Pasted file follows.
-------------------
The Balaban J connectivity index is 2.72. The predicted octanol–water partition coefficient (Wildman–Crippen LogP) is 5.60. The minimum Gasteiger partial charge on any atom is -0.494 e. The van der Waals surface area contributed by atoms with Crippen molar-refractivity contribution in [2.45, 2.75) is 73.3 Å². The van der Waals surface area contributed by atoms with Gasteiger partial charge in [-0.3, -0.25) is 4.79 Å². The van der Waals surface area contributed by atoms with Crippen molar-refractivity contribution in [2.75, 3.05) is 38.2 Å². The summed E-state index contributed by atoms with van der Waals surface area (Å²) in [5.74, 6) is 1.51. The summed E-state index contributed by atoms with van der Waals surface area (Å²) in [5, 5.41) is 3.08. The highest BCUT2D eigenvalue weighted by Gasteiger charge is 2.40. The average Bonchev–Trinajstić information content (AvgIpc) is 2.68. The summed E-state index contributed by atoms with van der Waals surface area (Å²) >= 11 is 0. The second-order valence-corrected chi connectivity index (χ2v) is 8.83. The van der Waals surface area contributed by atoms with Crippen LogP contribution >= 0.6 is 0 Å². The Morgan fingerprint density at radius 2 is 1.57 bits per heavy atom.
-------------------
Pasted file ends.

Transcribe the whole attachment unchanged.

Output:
The Balaban J connectivity index is 2.72. The predicted octanol–water partition coefficient (Wildman–Crippen LogP) is 5.60. The minimum Gasteiger partial charge on any atom is -0.494 e. The van der Waals surface area contributed by atoms with Crippen molar-refractivity contribution in [2.45, 2.75) is 73.3 Å². The van der Waals surface area contributed by atoms with Gasteiger partial charge in [-0.3, -0.25) is 4.79 Å². The van der Waals surface area contributed by atoms with Crippen molar-refractivity contribution in [2.75, 3.05) is 38.2 Å². The summed E-state index contributed by atoms with van der Waals surface area (Å²) in [5.74, 6) is 1.51. The summed E-state index contributed by atoms with van der Waals surface area (Å²) in [5, 5.41) is 3.08. The highest BCUT2D eigenvalue weighted by Gasteiger charge is 2.40. The average Bonchev–Trinajstić information content (AvgIpc) is 2.68. The summed E-state index contributed by atoms with van der Waals surface area (Å²) >= 11 is 0. The second-order valence-corrected chi connectivity index (χ2v) is 8.83. The van der Waals surface area contributed by atoms with Crippen LogP contribution >= 0.6 is 0 Å². The Morgan fingerprint density at radius 2 is 1.57 bits per heavy atom.